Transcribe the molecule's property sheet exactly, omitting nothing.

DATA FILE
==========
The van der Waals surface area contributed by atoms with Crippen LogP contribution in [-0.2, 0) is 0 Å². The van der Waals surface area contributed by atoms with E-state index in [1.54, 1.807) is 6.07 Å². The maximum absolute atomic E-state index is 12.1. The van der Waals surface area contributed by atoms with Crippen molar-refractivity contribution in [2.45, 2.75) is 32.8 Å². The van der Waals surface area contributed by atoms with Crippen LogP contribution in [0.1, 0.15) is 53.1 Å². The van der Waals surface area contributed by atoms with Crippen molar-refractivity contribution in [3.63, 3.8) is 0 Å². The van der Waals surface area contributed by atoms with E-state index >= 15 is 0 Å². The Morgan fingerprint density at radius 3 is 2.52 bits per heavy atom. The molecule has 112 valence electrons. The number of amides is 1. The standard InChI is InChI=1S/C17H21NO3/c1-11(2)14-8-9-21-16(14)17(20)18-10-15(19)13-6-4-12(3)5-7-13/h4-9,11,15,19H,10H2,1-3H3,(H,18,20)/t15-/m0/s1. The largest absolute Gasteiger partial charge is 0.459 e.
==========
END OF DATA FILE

The van der Waals surface area contributed by atoms with Crippen LogP contribution in [-0.2, 0) is 0 Å². The van der Waals surface area contributed by atoms with E-state index in [1.54, 1.807) is 6.07 Å². The maximum absolute atomic E-state index is 12.1. The van der Waals surface area contributed by atoms with Crippen molar-refractivity contribution in [2.45, 2.75) is 32.8 Å². The van der Waals surface area contributed by atoms with Crippen LogP contribution in [0.1, 0.15) is 53.1 Å². The van der Waals surface area contributed by atoms with Crippen molar-refractivity contribution in [3.63, 3.8) is 0 Å². The van der Waals surface area contributed by atoms with E-state index >= 15 is 0 Å². The Morgan fingerprint density at radius 3 is 2.52 bits per heavy atom. The molecule has 112 valence electrons. The number of amides is 1. The standard InChI is InChI=1S/C17H21NO3/c1-11(2)14-8-9-21-16(14)17(20)18-10-15(19)13-6-4-12(3)5-7-13/h4-9,11,15,19H,10H2,1-3H3,(H,18,20)/t15-/m0/s1. The largest absolute Gasteiger partial charge is 0.459 e.